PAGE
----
I recently had a look at the statistics storage of a system I designed some time ago. As is usually the case, back when I made it, I neither expected nor planned for a large amount data, and yet somehow that table currently has about 750m rows in it.
The basic schema for the table references a given entity and a page number, both represented by ints. Furthermore we register the users Flash version, their IP and the date of the hit.
Taking a look at the schema, we can calculate the size of the data in the record (synonymous to a row, indicating the structure on disk) to be 4 + 4 + 8 + 4 + 15 = 35 bytes. However, there’s overhead to a record as well, and the narrower the row, the more overhead, relatively.
In this case, the overhead consists of:
|2||Status bits A & B|
|2||Length of fixed-length data|
|2||Number of columns|
|2||Number of variable length columns|
|2||Variable length column offset array|
Finally, each record has an accompanying two byte pointer in the row offset array, meaning the total overhead per record amounts to 13 bytes. Thus we’ve got 48 bytes in total per record, and with 8096 bytes of available data space per page, that amounts to a max of about 168 rows per page.
To test things out, we’ll insert 100k rows into the table:
Note that the actual values doesn’t matter as we’re only looking at the storage effects. Given 168 rows per page, 100.000 rows should fit in about 100.000 / 168 ~= 596 pages. Taking a look at the currently used page count, it’s a pretty close estimate:
Reconsidering data types by looking at reality and business specs?
If we start out by looking at the overhead, we’ve got a total of four bytes spent on managing the single variable-length IP field. We could change it into a char(15), but then we’d waste space for IP’s like 127.0.0.1 and there’s the whole spaces-at-the-end issue. If we instead convert the IP into an 8-byte bigint on the application side, we save 7 bytes on the column itself, plus 4 for the overhead!
Looking at the FlashVersion field, why do we need a 4-byte integer capable of storing values between –2.147.483.468 and 2.147.483.647 when the actual Flash version range between 1 and 11? Changing that field into a tinyint just saved us 3 bytes more per record!
Reading through our product specs I realize we’ll never need to support more than 1000 pages per entity, and we don’t need to store statistics more precisely than to-the-hour. Converting PageNumber to a smallint just saved 2 extra bytes per record!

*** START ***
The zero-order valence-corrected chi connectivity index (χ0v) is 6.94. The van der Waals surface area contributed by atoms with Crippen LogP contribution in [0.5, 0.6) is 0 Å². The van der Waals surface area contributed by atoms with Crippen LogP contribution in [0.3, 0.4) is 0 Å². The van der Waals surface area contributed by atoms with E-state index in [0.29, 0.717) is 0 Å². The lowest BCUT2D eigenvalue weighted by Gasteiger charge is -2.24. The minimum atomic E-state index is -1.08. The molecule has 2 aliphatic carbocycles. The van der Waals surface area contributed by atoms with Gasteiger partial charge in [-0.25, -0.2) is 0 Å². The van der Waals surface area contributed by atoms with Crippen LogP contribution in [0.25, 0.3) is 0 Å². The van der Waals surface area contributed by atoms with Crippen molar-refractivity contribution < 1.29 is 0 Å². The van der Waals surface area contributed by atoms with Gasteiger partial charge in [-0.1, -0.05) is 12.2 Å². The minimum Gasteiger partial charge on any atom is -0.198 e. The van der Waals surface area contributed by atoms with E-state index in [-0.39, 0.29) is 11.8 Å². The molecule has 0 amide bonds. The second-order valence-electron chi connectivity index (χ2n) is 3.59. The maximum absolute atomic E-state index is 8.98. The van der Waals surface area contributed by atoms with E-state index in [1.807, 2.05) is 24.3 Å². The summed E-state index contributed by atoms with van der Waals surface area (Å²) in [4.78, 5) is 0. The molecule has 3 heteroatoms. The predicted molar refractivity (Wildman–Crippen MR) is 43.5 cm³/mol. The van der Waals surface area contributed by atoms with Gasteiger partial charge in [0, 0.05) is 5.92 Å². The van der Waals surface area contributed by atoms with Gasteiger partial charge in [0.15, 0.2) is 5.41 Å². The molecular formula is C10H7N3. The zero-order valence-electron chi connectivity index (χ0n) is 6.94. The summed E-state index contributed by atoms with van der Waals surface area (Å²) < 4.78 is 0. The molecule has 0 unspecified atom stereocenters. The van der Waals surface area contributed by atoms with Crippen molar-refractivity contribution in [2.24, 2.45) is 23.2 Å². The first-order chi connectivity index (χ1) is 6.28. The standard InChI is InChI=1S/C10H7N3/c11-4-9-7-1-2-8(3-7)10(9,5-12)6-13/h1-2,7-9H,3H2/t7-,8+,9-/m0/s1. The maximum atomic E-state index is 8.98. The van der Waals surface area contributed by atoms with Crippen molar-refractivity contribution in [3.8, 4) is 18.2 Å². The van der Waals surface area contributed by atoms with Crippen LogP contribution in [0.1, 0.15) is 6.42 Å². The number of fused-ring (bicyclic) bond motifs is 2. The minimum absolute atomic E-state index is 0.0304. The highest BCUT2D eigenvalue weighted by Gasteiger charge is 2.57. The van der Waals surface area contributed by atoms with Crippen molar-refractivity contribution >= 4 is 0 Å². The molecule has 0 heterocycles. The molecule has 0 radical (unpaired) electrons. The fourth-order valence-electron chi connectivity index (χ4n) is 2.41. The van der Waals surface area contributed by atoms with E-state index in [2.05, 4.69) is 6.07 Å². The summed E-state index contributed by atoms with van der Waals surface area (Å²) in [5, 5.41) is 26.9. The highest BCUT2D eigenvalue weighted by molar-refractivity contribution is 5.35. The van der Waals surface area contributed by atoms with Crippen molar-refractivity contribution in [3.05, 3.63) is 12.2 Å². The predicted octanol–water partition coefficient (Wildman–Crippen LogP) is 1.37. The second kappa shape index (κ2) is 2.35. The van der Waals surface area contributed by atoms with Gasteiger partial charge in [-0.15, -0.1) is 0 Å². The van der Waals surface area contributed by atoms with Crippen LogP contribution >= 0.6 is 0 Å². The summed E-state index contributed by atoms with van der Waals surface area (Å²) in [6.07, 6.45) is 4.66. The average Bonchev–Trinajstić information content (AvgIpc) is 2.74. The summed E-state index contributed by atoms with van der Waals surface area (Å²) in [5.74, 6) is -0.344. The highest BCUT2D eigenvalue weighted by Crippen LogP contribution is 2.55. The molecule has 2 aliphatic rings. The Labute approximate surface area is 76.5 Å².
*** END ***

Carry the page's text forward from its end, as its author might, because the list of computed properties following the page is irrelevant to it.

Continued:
As for the Created field, it currently takes up 8 bytes per record and has the ability to store the time with a precision down to one thee-hundredth of a second – obviously way more precise than what we need. Smalldatetime would be much more fitting, storing the precision down to the minute and taking up only 4 bytes – saving a final 4 bytes per record. I we wanted to push it to the extreme we could split Created into two fields – a 3 byte date field and a 1 byte tinyint field for the hour. Though it’d take up the same space, we just gained the ability to store dates all the way up to year 9999 instead of only 2079. As the rapture is coming up shortly, we’ll skip that for now.
So to sum it up, we just saved:
|11||Converting IP to bigint|
|3||Converting FlashVersion to tinyint|
|2||Converting PageNumber to smallint|
|4||Converting Created to smalldatetime|
In total, 20 bytes per record, resulting in a new total record size of 26 – 28 including the slot offset array pointer. This means we can now fit in 289 rows per page instead of the previous 168.
Testing the new format reveals we’re down to just 364 pages now:
The more rows, the more waste
Looking back at the 750m table, the original format would (assuming an utopian zero fragmentation) take up just about:
750.000.000 / 168 * 8 / 1024 / 1024 ~= 34 gigabytes.
Whereas the new format takes up a somewhat lower:
750.000.000 / 289 * 8 / 1024 / 1024 ~= 20 gigabytes.
And there we have it – spending just a short while longer considering the actual business & data needs when designing your tables can save you some considerable space, resulting in better performance and lower IO subsystem requirements.